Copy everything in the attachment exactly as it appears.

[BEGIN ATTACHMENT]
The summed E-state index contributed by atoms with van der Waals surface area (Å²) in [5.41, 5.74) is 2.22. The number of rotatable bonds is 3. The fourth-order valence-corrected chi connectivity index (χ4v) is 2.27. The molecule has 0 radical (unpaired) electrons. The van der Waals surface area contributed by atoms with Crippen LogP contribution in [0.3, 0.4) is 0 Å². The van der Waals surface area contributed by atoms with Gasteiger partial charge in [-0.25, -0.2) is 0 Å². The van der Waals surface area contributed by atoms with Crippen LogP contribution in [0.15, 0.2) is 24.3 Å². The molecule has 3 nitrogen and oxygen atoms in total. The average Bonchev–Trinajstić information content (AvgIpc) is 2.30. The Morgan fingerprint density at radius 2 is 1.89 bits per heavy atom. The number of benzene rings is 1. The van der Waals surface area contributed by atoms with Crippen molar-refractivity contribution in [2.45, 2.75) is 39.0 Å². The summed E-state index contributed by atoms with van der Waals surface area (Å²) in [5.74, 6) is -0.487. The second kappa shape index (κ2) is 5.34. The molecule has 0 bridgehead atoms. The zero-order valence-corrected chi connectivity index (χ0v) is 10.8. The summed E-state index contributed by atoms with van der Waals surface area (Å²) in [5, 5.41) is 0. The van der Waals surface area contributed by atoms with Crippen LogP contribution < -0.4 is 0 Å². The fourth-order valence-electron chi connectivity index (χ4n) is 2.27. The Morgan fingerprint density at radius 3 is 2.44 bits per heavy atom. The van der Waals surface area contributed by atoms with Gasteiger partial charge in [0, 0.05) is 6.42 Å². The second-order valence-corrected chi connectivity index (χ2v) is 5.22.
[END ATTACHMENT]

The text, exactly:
The summed E-state index contributed by atoms with van der Waals surface area (Å²) in [5.41, 5.74) is 2.22. The number of rotatable bonds is 3. The fourth-order valence-corrected chi connectivity index (χ4v) is 2.27. The molecule has 0 radical (unpaired) electrons. The van der Waals surface area contributed by atoms with Crippen LogP contribution in [0.3, 0.4) is 0 Å². The van der Waals surface area contributed by atoms with Gasteiger partial charge in [-0.25, -0.2) is 0 Å². The van der Waals surface area contributed by atoms with Crippen LogP contribution in [0.15, 0.2) is 24.3 Å². The molecule has 3 nitrogen and oxygen atoms in total. The average Bonchev–Trinajstić information content (AvgIpc) is 2.30. The Morgan fingerprint density at radius 2 is 1.89 bits per heavy atom. The number of benzene rings is 1. The van der Waals surface area contributed by atoms with Crippen molar-refractivity contribution in [2.45, 2.75) is 39.0 Å². The summed E-state index contributed by atoms with van der Waals surface area (Å²) in [5.74, 6) is -0.487. The second kappa shape index (κ2) is 5.34. The molecule has 0 bridgehead atoms. The zero-order valence-corrected chi connectivity index (χ0v) is 10.8. The summed E-state index contributed by atoms with van der Waals surface area (Å²) in [5, 5.41) is 0. The van der Waals surface area contributed by atoms with Crippen LogP contribution < -0.4 is 0 Å². The fourth-order valence-electron chi connectivity index (χ4n) is 2.27. The Morgan fingerprint density at radius 3 is 2.44 bits per heavy atom. The van der Waals surface area contributed by atoms with Gasteiger partial charge in [0, 0.05) is 6.42 Å². The second-order valence-corrected chi connectivity index (χ2v) is 5.22.